- Shemmassian, Vahram L. "Literature, Film, and Armenian Genocide Denial: The Case of Franz Werfel's The Forty Days of Musa Dagh," in Between Paris and Fresno: Armenian Studies in Honor of Dickran Kouymjian, ed. Barlow Der Mugrdechian. Costa Mesa, CA: Mazda Publishers, 2008, pp. 547-69.
- Franz Werfel, The Forty Days of Musa Dagh, translated by Geoffrey Dunlop and James Reidel, with a preface by Vartan Gregorian. Boston: David R. Godine, 2012. Unless otherwise noted, all text references to the novel are taken from this edition.
- Werfel, The Forty Days of Musa Dagh, p. 3.
- James Reidel, "Translator's Note," in Franz Werfel, The Forty Days of Musa Dagh, translated by Geoffrey Dunlop and James Reidel. Boston: David R. Godine, 2011.
- Michael Bobelian, Children of Armenia: A Forgotten Genocide and the Century-Long Struggle for Justice. New York: Simon & Schuster, 2009, p. 83.
- Reidel, "Translator's Note," in Franz Werfel, The Forty Days of Musa Dagh.
- Robert Fisk, The Great War for Civilisation: The Conquest of the Middle East. New York: Alfred A. Knopf, 2006, p. 331.
- Uğur Ümit Üngör, The Making of Modern Turkey: Nation and State in Eastern Anatolia, 1913-1950. Oxford: Oxford University Press, 2011, p. 221. ISBN 0-19-960360-X.
- Louis Kronenberger, "Franz Werfel’s Heroic Novel: A Dramatic Narrative That Has Stirring Emotional Force." New York Times Book Review, December 2, 1934.
- Peter Stephan Jungk, Franz Werfel: A Life in Prague, Vienna, & Hollywood, translated by Anselm Hollo. New York: Grove Weidenfeld, 1990.
- Vartan Gregorian, "Preface," in Franz Werfel, The Forty Days of Musa Dagh, translated by Geoffrey Dunlop and James Reidel. Boston: David R. Godine, 2012.
- Erbel, Ayda and Talin Suciyan. "One Hundred Years of Abandonment." Armenian Weekly. April 2011. Retrieved April 29, 2011.
- Reidel, "Translator's Note," in Franz Werfel, The Forty Days of Musa Dagh.
- See Werfel, The Forty Days of Musa Dagh, p. 878; and Yair Auron, Banality of Indifference: Zionism and the Armenian Genocide. New Brunswick, NJ: Transaction, 2000, pp. 296–300
- Jacob Glatstein, Israel Knox, and Samuel Margoshes (eds.), Anthology of Holocaust Literature (New York: Jewish Publication Society of America, 1969).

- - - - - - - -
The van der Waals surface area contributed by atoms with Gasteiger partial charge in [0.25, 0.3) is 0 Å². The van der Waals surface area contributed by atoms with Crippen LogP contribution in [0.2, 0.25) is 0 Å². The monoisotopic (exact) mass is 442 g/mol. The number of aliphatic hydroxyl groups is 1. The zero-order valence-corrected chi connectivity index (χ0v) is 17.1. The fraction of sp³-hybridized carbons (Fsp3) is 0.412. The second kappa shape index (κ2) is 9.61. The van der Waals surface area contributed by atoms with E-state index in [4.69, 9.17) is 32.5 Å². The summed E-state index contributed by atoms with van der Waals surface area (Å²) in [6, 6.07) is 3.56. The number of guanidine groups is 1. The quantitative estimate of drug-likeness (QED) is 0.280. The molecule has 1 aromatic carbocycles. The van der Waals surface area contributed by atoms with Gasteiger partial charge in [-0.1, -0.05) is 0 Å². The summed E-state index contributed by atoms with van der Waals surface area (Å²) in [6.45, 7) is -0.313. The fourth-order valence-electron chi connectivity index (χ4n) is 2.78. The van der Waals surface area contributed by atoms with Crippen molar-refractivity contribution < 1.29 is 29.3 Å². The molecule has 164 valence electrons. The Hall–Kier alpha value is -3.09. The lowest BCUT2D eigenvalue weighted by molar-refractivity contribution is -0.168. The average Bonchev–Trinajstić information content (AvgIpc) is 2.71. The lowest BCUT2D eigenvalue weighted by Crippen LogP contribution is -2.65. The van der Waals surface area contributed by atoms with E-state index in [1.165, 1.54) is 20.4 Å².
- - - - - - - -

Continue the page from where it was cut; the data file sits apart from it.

- Auron, Banality of Indifference, pp. 303-304.
- Auron, Banality of Indifference, p. 300.
- Jungk, Franz Werfel.
- Institut Arménien de France, "Amiral Dartige du Fournet" ; and "En 1915, la Marine française sauvait 4100 Arméniens,' Dailymotion .
- Corbin, Harry and Kathryn Griffith and Assad Rahhal, "Observations on the Armenians in Lebanon Made in 1970-73," Armenian Review 28 (1975-76): 391-93.
- For a history of attempt to film the novel, see Edward Minasian, Musa Dagh. Nashville, TN.: Cold Tree Press, 2007; see also David Wekly, "Global Hollywood versus National Pride: The Battle to Film The Forty Days of Musa Dagh," Film Quarterly 59 (Spring 2006); and Peter Balakian, The Burning Tigris: The Armenian Genocide and America's Response. New York: HarperCollins, 2003, pp. 376–377.
- Minasian, Musa Dagh.
- Quoted in Minasian. Musa Dagh, p. 118.
- Bobelian. Children of Armenia, p. 85.
- Gordon Landsborough, The Forty Days of Musa Dagh, in Aregak Armenian Monthly, April 1965, p76-77.
- IMDb, Forty Days of Musa Dagh (1982) ; see Minasian, Musa Dagh for a chapter devoted to this problematic adaptation and its poor reception.
- "Gibson urged to reject film with Armenian allegations." Today's Zaman, November 27, 2007.
- "Mel Gibson Not Filming Armenian Genocide Documentary." Asbarez. February 3, 2009.
- Edward Minasian, "The Forty Years of Musa Dagh: the Film that was Denied." Journal of Armenian Studies 2, no. 2 (1985-1986).
- _______________. Musa Dagh (Nashville, TN: Cold Tree Press, 2007).
- Lionel Bradley Steiman, Franz Werfel, the Faith of an Exile: From Prague to Beverly Hills (Waterloo, Ont.: W. Laurier University Press, 1985).
- Hans Wagener, Understanding Franz Werfel (Columbia, SC: University of South Carolina Press, 1993).
"French Rescuers of Musa Dagh Honored." Armenian Weekly. October 16, 2010.